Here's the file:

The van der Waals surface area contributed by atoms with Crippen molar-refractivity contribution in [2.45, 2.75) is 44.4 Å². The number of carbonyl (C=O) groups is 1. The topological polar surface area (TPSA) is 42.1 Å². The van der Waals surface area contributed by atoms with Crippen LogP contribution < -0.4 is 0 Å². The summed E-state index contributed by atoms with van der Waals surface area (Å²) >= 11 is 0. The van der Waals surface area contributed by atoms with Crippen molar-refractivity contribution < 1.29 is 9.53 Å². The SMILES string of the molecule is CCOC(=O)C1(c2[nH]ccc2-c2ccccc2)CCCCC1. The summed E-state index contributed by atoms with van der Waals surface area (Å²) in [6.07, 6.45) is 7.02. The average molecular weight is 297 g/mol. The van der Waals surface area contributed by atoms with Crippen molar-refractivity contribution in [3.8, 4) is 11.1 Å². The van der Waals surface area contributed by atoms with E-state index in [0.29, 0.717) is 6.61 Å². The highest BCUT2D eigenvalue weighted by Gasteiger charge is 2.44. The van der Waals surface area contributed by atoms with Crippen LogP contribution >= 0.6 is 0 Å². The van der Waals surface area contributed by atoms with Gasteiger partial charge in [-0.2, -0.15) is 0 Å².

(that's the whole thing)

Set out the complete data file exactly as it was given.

The van der Waals surface area contributed by atoms with Crippen molar-refractivity contribution in [2.45, 2.75) is 44.4 Å². The number of carbonyl (C=O) groups is 1. The topological polar surface area (TPSA) is 42.1 Å². The van der Waals surface area contributed by atoms with Crippen LogP contribution < -0.4 is 0 Å². The summed E-state index contributed by atoms with van der Waals surface area (Å²) >= 11 is 0. The van der Waals surface area contributed by atoms with Crippen molar-refractivity contribution < 1.29 is 9.53 Å². The SMILES string of the molecule is CCOC(=O)C1(c2[nH]ccc2-c2ccccc2)CCCCC1. The summed E-state index contributed by atoms with van der Waals surface area (Å²) in [6.07, 6.45) is 7.02. The average molecular weight is 297 g/mol. The van der Waals surface area contributed by atoms with Crippen molar-refractivity contribution in [3.8, 4) is 11.1 Å². The van der Waals surface area contributed by atoms with E-state index in [0.29, 0.717) is 6.61 Å². The highest BCUT2D eigenvalue weighted by Gasteiger charge is 2.44. The van der Waals surface area contributed by atoms with Crippen LogP contribution >= 0.6 is 0 Å². The van der Waals surface area contributed by atoms with Gasteiger partial charge in [-0.2, -0.15) is 0 Å².